An Iowa State University researcher has been named “Innovator of the Year” for his work on biofuels.
This press release from the school says Hans van Leeuwen, whose research teams have been awarded back-to-back R&D 100 awards for biofuels developments, has also been named R&D Magazine’s 2009 Innovator of the Year:
Lindsay Hock, the magazine’s managing editor, wrote that the magazine’s awards honor “the people behind some of the greatest innovations and discoveries in science.” And the Chicago Tribune once called the magazine’s awards the “Oscars of Invention.”
Van Leeuwen, an Iowa State professor in the department of civil, construction and environmental engineering, is being recognized for his work to use microscopic fungi to improve the production of biofuels and for other innovations to protect the environment and improve water quality.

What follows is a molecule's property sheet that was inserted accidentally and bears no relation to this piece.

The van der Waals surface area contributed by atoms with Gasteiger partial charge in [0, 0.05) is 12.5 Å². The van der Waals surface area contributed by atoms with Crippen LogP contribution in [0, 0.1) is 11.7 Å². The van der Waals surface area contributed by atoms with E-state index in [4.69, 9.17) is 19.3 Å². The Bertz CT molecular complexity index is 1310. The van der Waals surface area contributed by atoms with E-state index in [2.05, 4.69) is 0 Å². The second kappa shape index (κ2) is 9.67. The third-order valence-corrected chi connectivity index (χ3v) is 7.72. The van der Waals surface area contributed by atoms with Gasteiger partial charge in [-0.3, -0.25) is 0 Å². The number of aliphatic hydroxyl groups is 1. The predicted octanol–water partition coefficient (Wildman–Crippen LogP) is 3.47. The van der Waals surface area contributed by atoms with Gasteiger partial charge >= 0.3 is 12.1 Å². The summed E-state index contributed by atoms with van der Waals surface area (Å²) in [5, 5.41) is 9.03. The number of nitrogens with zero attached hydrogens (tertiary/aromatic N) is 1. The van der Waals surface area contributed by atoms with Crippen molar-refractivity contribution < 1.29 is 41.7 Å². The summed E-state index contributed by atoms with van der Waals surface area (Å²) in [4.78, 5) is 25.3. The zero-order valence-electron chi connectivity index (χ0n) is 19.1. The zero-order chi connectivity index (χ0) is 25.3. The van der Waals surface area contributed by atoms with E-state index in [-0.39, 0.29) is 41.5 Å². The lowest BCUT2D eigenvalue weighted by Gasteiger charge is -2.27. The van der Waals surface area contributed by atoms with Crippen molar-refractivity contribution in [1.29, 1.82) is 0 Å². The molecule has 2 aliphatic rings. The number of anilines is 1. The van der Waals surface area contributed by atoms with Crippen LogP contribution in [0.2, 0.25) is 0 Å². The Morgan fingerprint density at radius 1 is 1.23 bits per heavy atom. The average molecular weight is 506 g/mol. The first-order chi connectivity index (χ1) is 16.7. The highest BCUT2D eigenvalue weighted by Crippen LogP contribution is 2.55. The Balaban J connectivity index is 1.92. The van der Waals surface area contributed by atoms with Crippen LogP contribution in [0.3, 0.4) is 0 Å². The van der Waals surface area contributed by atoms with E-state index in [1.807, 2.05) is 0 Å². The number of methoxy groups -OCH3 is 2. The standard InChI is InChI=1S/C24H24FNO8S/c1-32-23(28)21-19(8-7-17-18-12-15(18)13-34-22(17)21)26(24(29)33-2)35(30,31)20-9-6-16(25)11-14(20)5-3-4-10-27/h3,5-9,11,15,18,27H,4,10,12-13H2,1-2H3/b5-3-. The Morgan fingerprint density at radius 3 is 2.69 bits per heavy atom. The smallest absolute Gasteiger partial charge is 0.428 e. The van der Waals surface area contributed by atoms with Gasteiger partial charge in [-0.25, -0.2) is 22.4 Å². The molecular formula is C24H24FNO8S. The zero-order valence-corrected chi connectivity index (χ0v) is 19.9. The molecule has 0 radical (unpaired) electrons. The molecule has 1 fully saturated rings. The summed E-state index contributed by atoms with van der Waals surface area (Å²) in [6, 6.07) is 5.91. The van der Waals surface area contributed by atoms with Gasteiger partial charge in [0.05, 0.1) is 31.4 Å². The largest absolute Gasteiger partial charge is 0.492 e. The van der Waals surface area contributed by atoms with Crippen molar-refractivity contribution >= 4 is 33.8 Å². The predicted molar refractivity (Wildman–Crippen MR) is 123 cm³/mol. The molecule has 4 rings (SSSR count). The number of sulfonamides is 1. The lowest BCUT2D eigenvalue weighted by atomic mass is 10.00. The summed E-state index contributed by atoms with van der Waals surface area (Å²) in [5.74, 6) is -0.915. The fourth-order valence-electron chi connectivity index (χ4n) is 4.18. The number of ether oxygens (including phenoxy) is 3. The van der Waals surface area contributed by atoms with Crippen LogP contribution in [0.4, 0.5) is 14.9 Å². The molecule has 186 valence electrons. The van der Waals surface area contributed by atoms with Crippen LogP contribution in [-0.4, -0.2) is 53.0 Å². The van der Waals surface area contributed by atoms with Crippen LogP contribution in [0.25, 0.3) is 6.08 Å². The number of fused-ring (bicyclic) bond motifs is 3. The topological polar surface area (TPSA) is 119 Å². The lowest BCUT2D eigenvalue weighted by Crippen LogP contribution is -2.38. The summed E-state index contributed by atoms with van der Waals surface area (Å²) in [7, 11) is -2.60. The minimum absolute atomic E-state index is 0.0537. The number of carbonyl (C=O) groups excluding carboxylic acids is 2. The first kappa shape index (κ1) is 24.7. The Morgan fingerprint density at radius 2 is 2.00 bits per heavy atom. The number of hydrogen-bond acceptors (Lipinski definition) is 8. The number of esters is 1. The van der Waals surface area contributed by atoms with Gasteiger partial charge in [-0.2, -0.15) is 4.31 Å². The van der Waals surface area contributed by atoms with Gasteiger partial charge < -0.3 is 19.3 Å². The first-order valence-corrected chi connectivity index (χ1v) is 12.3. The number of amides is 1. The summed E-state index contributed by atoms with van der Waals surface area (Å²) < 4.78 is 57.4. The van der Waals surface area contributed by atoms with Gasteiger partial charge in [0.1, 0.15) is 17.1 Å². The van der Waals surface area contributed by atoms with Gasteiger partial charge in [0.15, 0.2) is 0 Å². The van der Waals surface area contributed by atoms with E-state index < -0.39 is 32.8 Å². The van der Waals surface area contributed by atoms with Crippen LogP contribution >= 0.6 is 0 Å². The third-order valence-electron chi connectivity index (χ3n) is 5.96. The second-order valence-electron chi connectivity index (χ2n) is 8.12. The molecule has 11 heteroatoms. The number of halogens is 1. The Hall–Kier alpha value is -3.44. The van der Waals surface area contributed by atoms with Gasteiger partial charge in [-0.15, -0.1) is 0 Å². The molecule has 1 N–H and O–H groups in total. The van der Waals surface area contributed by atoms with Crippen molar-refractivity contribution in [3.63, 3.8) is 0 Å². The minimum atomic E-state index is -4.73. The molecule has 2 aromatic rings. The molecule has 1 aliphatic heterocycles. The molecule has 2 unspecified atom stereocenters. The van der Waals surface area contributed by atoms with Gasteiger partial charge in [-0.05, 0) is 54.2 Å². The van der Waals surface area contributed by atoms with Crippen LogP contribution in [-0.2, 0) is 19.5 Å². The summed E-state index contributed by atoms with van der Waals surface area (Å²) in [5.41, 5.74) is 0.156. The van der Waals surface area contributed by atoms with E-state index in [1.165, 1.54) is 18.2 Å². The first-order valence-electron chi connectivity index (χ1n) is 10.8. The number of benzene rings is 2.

“I do appreciate that by presenting this award, R&D Magazine is recognizing the importance of the environment and finding ways to create new products from wastes and ultimately feed a hungry Third World,” van Leeuwen said.
Earlier this year, a research team led by van Leeuwen won one of the magazine’s R&D 100 awards for using a fungus to convert wastes from biomass processing into biodiesel.
Last year, one of van Leeuwen’s research teams won an R&D 100 Award for its work to grow microscopic fungi in leftovers from ethanol production.
This latest award will be given out Nov. 12 at the Renaissance Orlando Hotel at SeaWorld in Florida.